Optimization, Simulation and IT for Healthcare Processes and Services

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    Seeing the Signs of Workarounds: A Mixed-Methods Approach to the Detection of Nurses’ Process Deviations
    ( 2021-01-05) Beerepoot, Iris ; Lu, Xixi ; Van De Weerd, Inge ; Alexander Reijers, Hajo
    Workarounds are intentional deviations from prescribed processes. They are most commonly studied in healthcare settings, where nurses are known for frequently deviating from the intended way of using health information systems. However, workarounds in healthcare have only been studied using qualitative methods, such as observations and interviews. We conduct a case study in a Dutch hospital and use a mixed-methods approach that draws not only on interviews and observations, but also on process mining, to detect and analyse eight workarounds that occur in a clinical care process. We contribute to theory by demonstrating that it is possible to use data to determine the occurrence of a rich variety of workarounds found using qualitative methods. Practically, this implies that workarounds that are identified qualitatively can be further analysed and monitored using quantitative methods. Once identified, workarounds also provide an attractive starting point for organisational learning and improvement.
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    Patient Pathways for Comprehensive Care Networks - A Development Method and Lessons from its Application in Oncology Care
    ( 2021-01-05) Richter, Peggy ; Schlieter, Hannes
    Patient pathways are recognized as a valuable tool to support standardization, comparability, quality, and transparency of care processes in comprehensive care networks. Still, existing development approaches lack real practical guidance as well as an integration of the network and patient perspectives. Therefore, a user-centered and requirements-based approach was chosen to design a patient pathway development method. It defines a role model and procedural steps. The method’s innovative character lies in the development of generic patient pathway templates to be adapted to national, regional, and local conditions of specific comprehensive care networks. The method was positively assessed in terms of demonstrating its applicability and the fulfilment of user requirements with a use case from oncology care – the development of a colorectal cancer patient pathway template. This work drives the standardization of patient pathway development and their large-scale implementation in comprehensive care networks, supporting the analysis, design, and optimization of healthcare processes.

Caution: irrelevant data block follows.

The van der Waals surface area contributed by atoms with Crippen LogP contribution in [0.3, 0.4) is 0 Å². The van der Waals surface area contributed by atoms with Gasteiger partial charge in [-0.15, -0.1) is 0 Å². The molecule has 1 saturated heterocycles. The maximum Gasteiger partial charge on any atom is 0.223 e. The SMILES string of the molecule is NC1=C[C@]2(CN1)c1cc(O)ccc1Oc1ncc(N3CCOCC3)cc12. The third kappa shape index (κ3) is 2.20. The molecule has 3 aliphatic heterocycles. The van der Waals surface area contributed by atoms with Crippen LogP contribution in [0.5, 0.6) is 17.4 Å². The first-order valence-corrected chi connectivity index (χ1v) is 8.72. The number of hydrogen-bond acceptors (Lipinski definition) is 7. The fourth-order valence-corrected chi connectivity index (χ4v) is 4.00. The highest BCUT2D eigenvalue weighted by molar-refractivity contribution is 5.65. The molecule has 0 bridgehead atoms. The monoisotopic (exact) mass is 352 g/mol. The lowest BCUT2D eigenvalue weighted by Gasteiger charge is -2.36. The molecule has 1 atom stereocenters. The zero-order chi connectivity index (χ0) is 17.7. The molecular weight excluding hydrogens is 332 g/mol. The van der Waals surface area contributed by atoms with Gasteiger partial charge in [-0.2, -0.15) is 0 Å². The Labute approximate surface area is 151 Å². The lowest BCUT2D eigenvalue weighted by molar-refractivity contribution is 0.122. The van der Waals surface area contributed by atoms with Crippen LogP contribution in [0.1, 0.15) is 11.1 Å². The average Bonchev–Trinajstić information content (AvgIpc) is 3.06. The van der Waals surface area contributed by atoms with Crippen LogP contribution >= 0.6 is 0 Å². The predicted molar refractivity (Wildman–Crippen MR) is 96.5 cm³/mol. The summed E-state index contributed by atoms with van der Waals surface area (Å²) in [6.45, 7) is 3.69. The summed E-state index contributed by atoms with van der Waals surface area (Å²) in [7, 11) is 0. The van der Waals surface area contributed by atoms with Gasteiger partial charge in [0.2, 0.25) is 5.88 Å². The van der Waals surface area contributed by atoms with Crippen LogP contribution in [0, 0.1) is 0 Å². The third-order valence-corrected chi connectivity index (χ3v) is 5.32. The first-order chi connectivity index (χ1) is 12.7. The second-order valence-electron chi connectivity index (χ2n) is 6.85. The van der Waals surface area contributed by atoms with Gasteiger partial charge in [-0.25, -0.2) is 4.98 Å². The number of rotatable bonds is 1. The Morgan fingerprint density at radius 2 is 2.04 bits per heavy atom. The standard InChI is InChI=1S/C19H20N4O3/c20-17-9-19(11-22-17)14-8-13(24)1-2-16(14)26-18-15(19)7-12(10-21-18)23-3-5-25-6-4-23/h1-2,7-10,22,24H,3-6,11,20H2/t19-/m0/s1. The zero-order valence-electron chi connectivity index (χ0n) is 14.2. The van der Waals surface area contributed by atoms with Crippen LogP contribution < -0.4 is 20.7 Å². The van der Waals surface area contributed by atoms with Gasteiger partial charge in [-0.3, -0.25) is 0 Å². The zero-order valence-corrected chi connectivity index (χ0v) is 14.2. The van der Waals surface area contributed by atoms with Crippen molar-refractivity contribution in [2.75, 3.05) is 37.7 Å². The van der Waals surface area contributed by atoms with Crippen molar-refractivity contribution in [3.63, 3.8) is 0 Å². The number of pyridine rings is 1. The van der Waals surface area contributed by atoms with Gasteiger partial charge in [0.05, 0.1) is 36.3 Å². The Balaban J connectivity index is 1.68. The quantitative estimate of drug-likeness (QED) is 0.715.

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    Next Frontiers in Emergency Medical Services in Germany: Identifying Gaps between Academia and Practice
    ( 2021-01-05) Reuter-Oppermann, Melanie ; Wolff, Clemens ; Pumplun, Luisa
    In recent years, an increase in data availability and computation power led to the "rise of Artificial Intelligence (AI)". In many different domains, AI-based methods and more specifically intelligent decision support systems (DSS) are studied in research and already implemented in practice, but not yet so in emergency medical services (EMS). This is especially true for the German EMS system that falls short in terms of digitization in general and the use of well-grounded methods for managing and planning their logistics and processes. As the actual need for intelligent DSS in the German EMS are unclear, we have performed interviews with German EMS experts. Referring to the qualitative data, we compare the decision problems and desired DSS with existing research and identify gaps between academia and practice.
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    Minimizing the usage of SARS-CoV-2 lab test resources through test pooling enhanced by classification techniques
    ( 2021-01-05) Garcia, Ana Cristina ; Barros, Marcio De Oliveira
    Testing is an effective practice to limit the spread of the SARS-CoV-2. PCR is an accurate method to detect SARS-CoV-2 infected individuals, but PCR lab test kits are scarce and expensive resources. Therefore, their usage should be optimized. Testing in batch (pooling) is a procedure that merges individuals’ swabs, allowing group diagnosis without affecting the accuracy of the results. Savings on test kits depend on the prevalence of the disease, pool composition, and size. We propose a novel approach for optimizing pooling to minimize the usage of lab test kits. We show that estimating the probability of an individual being infected by means of a binary classifier leads to improvements in the efficiency of pooling strategies. We use simulation to select the components of a new pooling strategy based on a classifier and evaluate our approach using a real dataset.
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    Introduction to the Minitrack on Optimization, Simulation and IT for Healthcare Processes and Services
    ( 2021-01-05) Walker, Cameron ; Furian, Nikolaus ; Reuter-Oppermann, Melanie